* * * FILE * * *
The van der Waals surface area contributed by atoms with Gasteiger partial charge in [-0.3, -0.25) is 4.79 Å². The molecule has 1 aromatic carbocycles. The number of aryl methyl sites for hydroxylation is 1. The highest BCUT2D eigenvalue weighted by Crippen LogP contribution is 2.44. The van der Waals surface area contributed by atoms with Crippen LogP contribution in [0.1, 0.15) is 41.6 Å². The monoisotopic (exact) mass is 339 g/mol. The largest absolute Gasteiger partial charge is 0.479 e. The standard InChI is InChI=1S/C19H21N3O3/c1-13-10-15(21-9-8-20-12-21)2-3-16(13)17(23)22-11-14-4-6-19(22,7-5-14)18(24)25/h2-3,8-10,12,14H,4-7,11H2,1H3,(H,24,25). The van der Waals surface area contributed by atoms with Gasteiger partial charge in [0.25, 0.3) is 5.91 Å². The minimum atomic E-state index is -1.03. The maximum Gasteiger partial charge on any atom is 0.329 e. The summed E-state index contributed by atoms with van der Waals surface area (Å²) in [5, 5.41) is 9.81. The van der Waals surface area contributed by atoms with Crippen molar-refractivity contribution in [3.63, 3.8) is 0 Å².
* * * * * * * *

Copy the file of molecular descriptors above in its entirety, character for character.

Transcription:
The van der Waals surface area contributed by atoms with Gasteiger partial charge in [-0.3, -0.25) is 4.79 Å². The molecule has 1 aromatic carbocycles. The number of aryl methyl sites for hydroxylation is 1. The highest BCUT2D eigenvalue weighted by Crippen LogP contribution is 2.44. The van der Waals surface area contributed by atoms with Crippen LogP contribution in [0.1, 0.15) is 41.6 Å². The monoisotopic (exact) mass is 339 g/mol. The largest absolute Gasteiger partial charge is 0.479 e. The standard InChI is InChI=1S/C19H21N3O3/c1-13-10-15(21-9-8-20-12-21)2-3-16(13)17(23)22-11-14-4-6-19(22,7-5-14)18(24)25/h2-3,8-10,12,14H,4-7,11H2,1H3,(H,24,25). The van der Waals surface area contributed by atoms with Gasteiger partial charge in [0.25, 0.3) is 5.91 Å². The minimum atomic E-state index is -1.03. The maximum Gasteiger partial charge on any atom is 0.329 e. The summed E-state index contributed by atoms with van der Waals surface area (Å²) in [5, 5.41) is 9.81. The van der Waals surface area contributed by atoms with Crippen molar-refractivity contribution in [3.63, 3.8) is 0 Å².